One detail I notice many authors overlook on their personal websites is the Favicon. It’s deceptively important. Everything worthwhile needs a symbol. Companies have logos. Members of royalty have seals. Satan has all-powerful glyphs that usually contain pentagrams. People associate all these symbols with their respective brand, and an author’s symbol is no less important. So sneak it in everywhere you can!

First, what is a favicon? It’s the little icon that appears at the top of a browser tab on most modern web browsers (with Internet Explorer being a notable exception), next to the name of the website. It also appears on browser front pages, like this:

what is a favicon

Didn’t notice this until I saved the picture, but I find it kind of sad that Suntrust doesn’t have a favicon.

As you can see, it’s a small detail that’s conspicuous only when it’s missing. It’s also subliminal brand advertising.

 

This simple tutorial is a step-by-step guide to install a favicon on your website.

 

Favicons are 16×16 pixel images. That’s pretty tiny. Select an image for yours that represents your brand and looks good and is recognizable in a really, really small picture. A simple, single-color graphic, or a one to two letter abbreviation is usually a good idea. Once you select a graphic, the next step is to format the picture file so it can be converted into an icon. Most folks have MSPaint, which comes with Windows, so that’s what I’ll use for this tutorial. If you can’t use Paint for some reason, send me a message and I’ll be happy to help you use whatever you have. Here’s what to do:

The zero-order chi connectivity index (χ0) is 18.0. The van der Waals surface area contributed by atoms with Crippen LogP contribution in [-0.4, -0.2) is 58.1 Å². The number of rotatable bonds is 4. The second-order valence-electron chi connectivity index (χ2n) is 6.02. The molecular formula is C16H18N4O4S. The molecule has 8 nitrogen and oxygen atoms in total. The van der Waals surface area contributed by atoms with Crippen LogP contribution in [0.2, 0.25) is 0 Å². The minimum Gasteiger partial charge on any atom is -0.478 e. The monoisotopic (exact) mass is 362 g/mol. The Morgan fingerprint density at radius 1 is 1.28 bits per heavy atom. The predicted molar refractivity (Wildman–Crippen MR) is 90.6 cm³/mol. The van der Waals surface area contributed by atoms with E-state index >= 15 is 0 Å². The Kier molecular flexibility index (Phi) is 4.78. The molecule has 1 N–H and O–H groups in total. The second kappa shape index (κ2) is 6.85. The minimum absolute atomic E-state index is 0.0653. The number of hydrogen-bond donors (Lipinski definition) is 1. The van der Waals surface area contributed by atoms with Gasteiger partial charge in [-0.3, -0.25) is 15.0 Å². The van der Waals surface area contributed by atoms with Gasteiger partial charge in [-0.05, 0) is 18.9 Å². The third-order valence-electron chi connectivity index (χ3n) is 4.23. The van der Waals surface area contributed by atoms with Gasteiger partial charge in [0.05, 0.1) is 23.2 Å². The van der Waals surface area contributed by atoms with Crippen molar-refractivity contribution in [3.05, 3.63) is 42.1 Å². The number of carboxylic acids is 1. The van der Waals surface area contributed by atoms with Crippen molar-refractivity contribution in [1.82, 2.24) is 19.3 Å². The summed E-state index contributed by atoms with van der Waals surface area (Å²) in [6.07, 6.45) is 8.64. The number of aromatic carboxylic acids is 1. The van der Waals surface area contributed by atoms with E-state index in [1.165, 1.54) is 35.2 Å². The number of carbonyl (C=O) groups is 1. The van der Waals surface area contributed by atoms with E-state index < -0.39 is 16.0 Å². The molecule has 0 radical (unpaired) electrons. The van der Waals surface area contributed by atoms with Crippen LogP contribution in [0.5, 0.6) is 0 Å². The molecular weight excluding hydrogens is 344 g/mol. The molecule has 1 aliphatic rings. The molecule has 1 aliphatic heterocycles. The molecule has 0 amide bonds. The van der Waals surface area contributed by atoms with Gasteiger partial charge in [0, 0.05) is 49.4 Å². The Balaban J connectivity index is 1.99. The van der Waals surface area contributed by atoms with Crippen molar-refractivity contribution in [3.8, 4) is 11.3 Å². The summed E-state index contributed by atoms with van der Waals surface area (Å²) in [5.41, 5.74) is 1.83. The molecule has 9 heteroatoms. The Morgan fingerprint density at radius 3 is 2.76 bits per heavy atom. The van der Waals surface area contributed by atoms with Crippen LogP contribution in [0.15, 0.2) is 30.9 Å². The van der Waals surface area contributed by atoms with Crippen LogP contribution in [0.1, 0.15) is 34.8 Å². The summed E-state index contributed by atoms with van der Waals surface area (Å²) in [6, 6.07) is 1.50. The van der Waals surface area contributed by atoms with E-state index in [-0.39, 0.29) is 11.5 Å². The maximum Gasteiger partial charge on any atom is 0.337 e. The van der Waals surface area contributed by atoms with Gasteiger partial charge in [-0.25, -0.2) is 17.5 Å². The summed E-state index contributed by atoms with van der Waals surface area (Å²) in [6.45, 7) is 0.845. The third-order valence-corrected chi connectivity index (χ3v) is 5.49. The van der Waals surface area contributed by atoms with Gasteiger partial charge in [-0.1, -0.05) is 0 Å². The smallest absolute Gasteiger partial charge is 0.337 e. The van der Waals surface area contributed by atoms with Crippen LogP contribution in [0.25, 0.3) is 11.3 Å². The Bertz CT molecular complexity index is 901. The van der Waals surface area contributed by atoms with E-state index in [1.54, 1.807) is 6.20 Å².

1.) Use Paint to open the photo you want to format into a favicon.

2.) Click on “resize”.

02_resize

3.) In the resulting pop-up window, uncheck the box beside “Maintain Aspect Ratio,” click to resize by “pixels”, and input “16” in both the horizontal and vertical input fields. Click okay.

resize settings

Resize settings.

4.) Next, save the file in “png” format, like so:

Save examples

5.) You now have the cocoon file that will soon blossom into a beautiful favicon. To make this happen, you need to use a converter. There are quite a few free ones to choose from online. Personally, I like http://converticon.com/.
Follow the quick step-by-step instructions to create and download your new favicon.

6.) Once you have the teserac— I mean, the favicon, it’s time to add it to your website. Upload the file to your WordPress media library, then copy down its URL.

7.) Now, paste the URL into this snippet of HTML code:

wp_head(); ?>
<link rel=”icon” type=”image/ico” href=”INSERT URL HERE”/>

8.) The next step requires delving into the code of your site, which may seem terrifying, but I promise the change is relatively simple and benign. From your WordPress Dashboard, go to Appearance→Editor

Here's the editor.

Here’s the editor.

9.) On the right hand side of the page, you should see your “Header” template listed. Click that.

Find your Header code here.

Find your Header code here.

10.) This is the code in which you’ll insert your favicon. The only thing you need to do for the code to function is paste it in somewhere between the <head> and </head> tags. I like to put mine right before </head>, because it’s easier to find there and it doesn’t get in the way of any of the rest of the header code.

Insert code

Insert code

That’s it! All done. Update/save the change, then close the window. You can now re-open your site to see how it looks. If it doesn’t appear at first, hit cntrl+F5 to refresh the entire contents of your page.

On a non-Wordpress site, the process is the same, you just have to find your header code wherever it may be and paste in the new code. Also, since you may not have a media library, you have to upload your icon via FTP. Hope this helps!

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